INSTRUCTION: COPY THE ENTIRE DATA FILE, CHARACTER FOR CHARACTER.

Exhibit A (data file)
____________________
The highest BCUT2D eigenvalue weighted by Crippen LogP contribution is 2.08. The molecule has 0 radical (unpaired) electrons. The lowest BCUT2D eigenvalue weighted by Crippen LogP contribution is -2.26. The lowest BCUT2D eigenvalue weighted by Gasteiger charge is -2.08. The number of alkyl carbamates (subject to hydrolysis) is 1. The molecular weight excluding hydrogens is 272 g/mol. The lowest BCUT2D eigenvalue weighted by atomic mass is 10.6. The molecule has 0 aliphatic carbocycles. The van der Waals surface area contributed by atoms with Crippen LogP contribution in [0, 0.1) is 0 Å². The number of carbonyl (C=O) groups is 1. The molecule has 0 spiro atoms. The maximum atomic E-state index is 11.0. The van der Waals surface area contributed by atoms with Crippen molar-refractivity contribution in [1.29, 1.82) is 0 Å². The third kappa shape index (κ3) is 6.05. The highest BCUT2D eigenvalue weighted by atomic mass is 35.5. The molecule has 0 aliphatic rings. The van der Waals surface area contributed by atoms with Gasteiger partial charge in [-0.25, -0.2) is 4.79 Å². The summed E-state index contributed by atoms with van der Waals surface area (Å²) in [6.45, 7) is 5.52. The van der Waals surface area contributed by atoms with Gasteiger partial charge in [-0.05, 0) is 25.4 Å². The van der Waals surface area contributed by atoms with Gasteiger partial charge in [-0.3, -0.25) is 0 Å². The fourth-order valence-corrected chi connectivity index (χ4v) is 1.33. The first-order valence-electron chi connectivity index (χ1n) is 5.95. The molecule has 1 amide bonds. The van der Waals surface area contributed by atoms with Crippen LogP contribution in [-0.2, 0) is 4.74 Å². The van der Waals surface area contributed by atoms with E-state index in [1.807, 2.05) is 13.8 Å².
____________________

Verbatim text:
The highest BCUT2D eigenvalue weighted by Crippen LogP contribution is 2.08. The molecule has 0 radical (unpaired) electrons. The lowest BCUT2D eigenvalue weighted by Crippen LogP contribution is -2.26. The lowest BCUT2D eigenvalue weighted by Gasteiger charge is -2.08. The number of alkyl carbamates (subject to hydrolysis) is 1. The molecular weight excluding hydrogens is 272 g/mol. The lowest BCUT2D eigenvalue weighted by atomic mass is 10.6. The molecule has 0 aliphatic carbocycles. The van der Waals surface area contributed by atoms with Crippen LogP contribution in [0, 0.1) is 0 Å². The number of carbonyl (C=O) groups is 1. The molecule has 0 spiro atoms. The maximum atomic E-state index is 11.0. The van der Waals surface area contributed by atoms with Crippen molar-refractivity contribution in [1.29, 1.82) is 0 Å². The third kappa shape index (κ3) is 6.05. The highest BCUT2D eigenvalue weighted by atomic mass is 35.5. The molecule has 0 aliphatic rings. The van der Waals surface area contributed by atoms with Gasteiger partial charge in [-0.25, -0.2) is 4.79 Å². The summed E-state index contributed by atoms with van der Waals surface area (Å²) in [6.45, 7) is 5.52. The van der Waals surface area contributed by atoms with Gasteiger partial charge in [-0.05, 0) is 25.4 Å². The van der Waals surface area contributed by atoms with Gasteiger partial charge in [-0.3, -0.25) is 0 Å². The fourth-order valence-corrected chi connectivity index (χ4v) is 1.33. The first-order valence-electron chi connectivity index (χ1n) is 5.95. The molecule has 1 amide bonds. The van der Waals surface area contributed by atoms with Crippen LogP contribution in [-0.2, 0) is 4.74 Å². The van der Waals surface area contributed by atoms with E-state index in [1.807, 2.05) is 13.8 Å².